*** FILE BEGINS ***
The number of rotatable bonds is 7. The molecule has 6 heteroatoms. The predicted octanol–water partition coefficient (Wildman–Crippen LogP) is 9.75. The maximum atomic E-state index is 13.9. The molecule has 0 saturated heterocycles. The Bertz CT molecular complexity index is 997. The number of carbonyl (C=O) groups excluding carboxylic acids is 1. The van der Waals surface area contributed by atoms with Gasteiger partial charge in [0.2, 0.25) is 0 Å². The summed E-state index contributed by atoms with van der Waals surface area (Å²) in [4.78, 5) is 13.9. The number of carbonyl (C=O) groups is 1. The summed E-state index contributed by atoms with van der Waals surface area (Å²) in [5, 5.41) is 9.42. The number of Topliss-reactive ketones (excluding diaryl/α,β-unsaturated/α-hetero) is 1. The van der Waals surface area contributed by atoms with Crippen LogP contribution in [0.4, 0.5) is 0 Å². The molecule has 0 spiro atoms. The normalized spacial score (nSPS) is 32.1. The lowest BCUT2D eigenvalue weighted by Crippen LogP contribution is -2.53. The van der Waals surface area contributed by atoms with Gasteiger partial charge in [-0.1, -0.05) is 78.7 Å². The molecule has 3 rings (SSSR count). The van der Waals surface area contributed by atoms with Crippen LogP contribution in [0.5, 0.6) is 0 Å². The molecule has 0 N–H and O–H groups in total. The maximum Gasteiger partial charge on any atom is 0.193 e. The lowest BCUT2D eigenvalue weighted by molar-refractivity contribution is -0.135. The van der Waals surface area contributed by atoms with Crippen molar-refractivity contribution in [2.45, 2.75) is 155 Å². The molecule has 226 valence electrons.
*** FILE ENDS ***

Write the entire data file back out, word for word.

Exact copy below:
The number of rotatable bonds is 7. The molecule has 6 heteroatoms. The predicted octanol–water partition coefficient (Wildman–Crippen LogP) is 9.75. The maximum atomic E-state index is 13.9. The molecule has 0 saturated heterocycles. The Bertz CT molecular complexity index is 997. The number of carbonyl (C=O) groups excluding carboxylic acids is 1. The van der Waals surface area contributed by atoms with Gasteiger partial charge in [0.2, 0.25) is 0 Å². The summed E-state index contributed by atoms with van der Waals surface area (Å²) in [4.78, 5) is 13.9. The number of carbonyl (C=O) groups is 1. The summed E-state index contributed by atoms with van der Waals surface area (Å²) in [5, 5.41) is 9.42. The number of Topliss-reactive ketones (excluding diaryl/α,β-unsaturated/α-hetero) is 1. The van der Waals surface area contributed by atoms with Crippen LogP contribution in [0.4, 0.5) is 0 Å². The molecule has 0 spiro atoms. The normalized spacial score (nSPS) is 32.1. The lowest BCUT2D eigenvalue weighted by Crippen LogP contribution is -2.53. The van der Waals surface area contributed by atoms with Gasteiger partial charge in [-0.1, -0.05) is 78.7 Å². The molecule has 3 rings (SSSR count). The van der Waals surface area contributed by atoms with Crippen LogP contribution in [0.5, 0.6) is 0 Å². The molecule has 0 N–H and O–H groups in total. The maximum Gasteiger partial charge on any atom is 0.193 e. The lowest BCUT2D eigenvalue weighted by molar-refractivity contribution is -0.135. The van der Waals surface area contributed by atoms with Crippen molar-refractivity contribution in [2.45, 2.75) is 155 Å². The molecule has 226 valence electrons.